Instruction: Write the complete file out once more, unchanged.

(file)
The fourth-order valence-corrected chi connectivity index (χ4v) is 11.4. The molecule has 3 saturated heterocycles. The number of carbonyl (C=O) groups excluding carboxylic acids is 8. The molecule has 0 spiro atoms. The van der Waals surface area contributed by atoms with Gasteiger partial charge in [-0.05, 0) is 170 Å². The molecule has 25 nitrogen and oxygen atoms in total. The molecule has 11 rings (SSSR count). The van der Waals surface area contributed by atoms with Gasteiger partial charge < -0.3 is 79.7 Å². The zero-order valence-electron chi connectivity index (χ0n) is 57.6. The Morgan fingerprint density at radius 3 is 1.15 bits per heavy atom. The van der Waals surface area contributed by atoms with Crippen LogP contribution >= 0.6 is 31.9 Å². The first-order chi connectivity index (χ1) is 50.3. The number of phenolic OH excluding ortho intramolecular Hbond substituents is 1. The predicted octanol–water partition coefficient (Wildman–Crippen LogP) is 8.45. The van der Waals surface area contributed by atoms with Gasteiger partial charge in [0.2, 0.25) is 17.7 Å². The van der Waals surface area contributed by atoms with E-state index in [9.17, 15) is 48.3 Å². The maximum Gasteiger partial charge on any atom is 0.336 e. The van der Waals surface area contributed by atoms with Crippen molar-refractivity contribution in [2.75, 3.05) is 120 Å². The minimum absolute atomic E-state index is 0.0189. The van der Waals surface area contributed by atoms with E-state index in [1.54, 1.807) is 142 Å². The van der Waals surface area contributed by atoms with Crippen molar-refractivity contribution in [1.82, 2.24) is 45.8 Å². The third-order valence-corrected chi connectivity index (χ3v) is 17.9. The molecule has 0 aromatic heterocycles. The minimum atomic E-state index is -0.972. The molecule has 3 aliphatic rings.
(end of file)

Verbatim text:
The fourth-order valence-corrected chi connectivity index (χ4v) is 11.4. The molecule has 3 saturated heterocycles. The number of carbonyl (C=O) groups excluding carboxylic acids is 8. The molecule has 0 spiro atoms. The van der Waals surface area contributed by atoms with Gasteiger partial charge in [-0.05, 0) is 170 Å². The molecule has 25 nitrogen and oxygen atoms in total. The molecule has 11 rings (SSSR count). The van der Waals surface area contributed by atoms with Gasteiger partial charge < -0.3 is 79.7 Å². The zero-order valence-electron chi connectivity index (χ0n) is 57.6. The Morgan fingerprint density at radius 3 is 1.15 bits per heavy atom. The van der Waals surface area contributed by atoms with Crippen LogP contribution >= 0.6 is 31.9 Å². The first-order chi connectivity index (χ1) is 50.3. The number of phenolic OH excluding ortho intramolecular Hbond substituents is 1. The predicted octanol–water partition coefficient (Wildman–Crippen LogP) is 8.45. The van der Waals surface area contributed by atoms with Gasteiger partial charge in [0.2, 0.25) is 17.7 Å². The van der Waals surface area contributed by atoms with E-state index in [9.17, 15) is 48.3 Å². The maximum Gasteiger partial charge on any atom is 0.336 e. The van der Waals surface area contributed by atoms with Crippen molar-refractivity contribution in [2.75, 3.05) is 120 Å². The minimum absolute atomic E-state index is 0.0189. The van der Waals surface area contributed by atoms with E-state index in [1.54, 1.807) is 142 Å². The van der Waals surface area contributed by atoms with Crippen molar-refractivity contribution in [1.82, 2.24) is 45.8 Å². The third-order valence-corrected chi connectivity index (χ3v) is 17.9. The molecule has 0 aromatic heterocycles. The minimum atomic E-state index is -0.972. The molecule has 3 aliphatic rings.